American Indian Studies: Oral Traditions (Term Paper Sample)
Format requirements: Midterm papers must be five (5) pages, double-spaced, typed, with one-inch margins, in Times New Roman, 12-point font, cited properly, page numbered, spell/grammar checker, and include a formatted bibliography. Images, statistics, or additional materials do not count in the paper length, so make sure to take this into consideration when preparing your paper.
This paper will engage the theory “oral traditions as support for American Indian personal sovereignty” and three readings from the book "Spider Womans Granddaughters" to explore the use of literature by American Indian and Indigenous women. This paper will conclude with a response to “So What?” to answer the question of what is important about your topic for a broader audience?
American Indian Studies
An oral tradition is a form of communication that preserves and transmits people's cultural materials which include arts and ideas through word of mouth. It has enabled the passing along of important oral history and oral literature from one generation to another using vocal utterance that includes folktales, ballads, verses etc. as opposed to using a writing system. Oral tradition was dominant in ancient Greece as evidenced by the lack of any “surviving” written materials today depicting their religious traditions. The Indians have also significantly used this form of communication in their Indian religions of Buddhism, Hinduism, and Jainism to successfully share various aspects about them such as hymns, mythologies and canonical scriptures through their generations. The term paper purports to examine the theory that oral tradition has been important in supporting American Indian personal sovereignty and to analyze various articles written on the use of literature by American Indians and indigenous women.
The Spider Woman's Granddaughters is a collection of biographical writings by American Indian women writers that highlight the plight of the Indian people being held hostages in their own land. The stories detail contemporary issues in the ancient Indian setting and style and revolve around the Indian slogan “We shall endure” showcasing the experiences and destruction of their national and personal identities (Narayan n.p). The book is composed of three parts, The Warriors, The Casualties and The Resistance. The editor Paula Allen brings forth to the reader's aspects of oral and written literature that is diverse in subject and voice. She focuses on this as a major theme in discussing oral and literary traditions that differentiate Native American storytelling from the individualism in Euro American writing. “The Warriors” highlights stories about the bravery of women in battle including their resourcefulness and their heroism even in defeat. “The Casualties” depict the struggles of families going through the painful aspect of cultural genocide and their togetherness in holding on in the face of devastation. “The Resistance” shows the efforts of the Indians to reject the erosion of their cultures by incorporating oral traditions that would guard against cultural and physical holocaust and help transmit their ancient beliefs through the generations. These stories by the Native American women speak of sacred traditions about tribal identity and the struggles of the Indian people through five centuries of war, captivity and separation and that was also characterized by loss of lives and tradition.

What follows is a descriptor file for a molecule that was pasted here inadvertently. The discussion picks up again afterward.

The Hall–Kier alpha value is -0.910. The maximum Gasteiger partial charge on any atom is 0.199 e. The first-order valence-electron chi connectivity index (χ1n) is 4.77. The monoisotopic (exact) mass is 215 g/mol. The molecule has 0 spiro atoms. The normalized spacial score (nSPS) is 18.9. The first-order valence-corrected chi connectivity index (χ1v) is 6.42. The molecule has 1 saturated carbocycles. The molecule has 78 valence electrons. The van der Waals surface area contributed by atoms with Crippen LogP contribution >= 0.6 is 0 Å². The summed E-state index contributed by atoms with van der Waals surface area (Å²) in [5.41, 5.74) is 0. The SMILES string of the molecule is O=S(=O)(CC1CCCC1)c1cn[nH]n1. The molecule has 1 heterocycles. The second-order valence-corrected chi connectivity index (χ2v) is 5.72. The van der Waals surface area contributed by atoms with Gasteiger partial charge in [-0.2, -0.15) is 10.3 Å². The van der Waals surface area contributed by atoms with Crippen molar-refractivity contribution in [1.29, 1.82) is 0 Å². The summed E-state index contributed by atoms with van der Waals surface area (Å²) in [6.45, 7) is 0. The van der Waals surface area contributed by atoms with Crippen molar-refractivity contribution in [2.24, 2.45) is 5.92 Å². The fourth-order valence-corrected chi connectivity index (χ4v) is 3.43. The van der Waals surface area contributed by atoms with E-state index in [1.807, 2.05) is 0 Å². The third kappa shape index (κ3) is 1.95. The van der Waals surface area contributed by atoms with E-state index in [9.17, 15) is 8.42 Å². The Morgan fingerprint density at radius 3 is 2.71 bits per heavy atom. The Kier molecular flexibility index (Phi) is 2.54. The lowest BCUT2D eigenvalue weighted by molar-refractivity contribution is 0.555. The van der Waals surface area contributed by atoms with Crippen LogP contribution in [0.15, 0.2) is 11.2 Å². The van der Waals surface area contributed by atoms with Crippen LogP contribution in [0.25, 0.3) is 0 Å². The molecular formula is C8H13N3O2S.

At the beginning of the book, Paula Allen provides information relating to Native American history and civilization. She states in the book to show the significance of the relationship between a mother and grandmother in the Native American culture “My grandmother told my mother: Never forget you are Indian. And my mother told me the same thing. This then I have gone about remembering so that my children will remember too” (Allen 5). The indigenous women in the book are shown as creators and preservers of culture. These female gods are feared and honored in the short stories of “The Warrior” and are respected for being protectors of culture. Allen identifies and highlights the importance of feminism in her narrations from the tribal perspective and the status of the “Amerindian” women. She borrows the beliefs and cultures of her people the Laguna Pueblo where women were held in high regard. The women owned the houses and most of the gods they worshipped were women. Throughout the book, Allen tries to deli...
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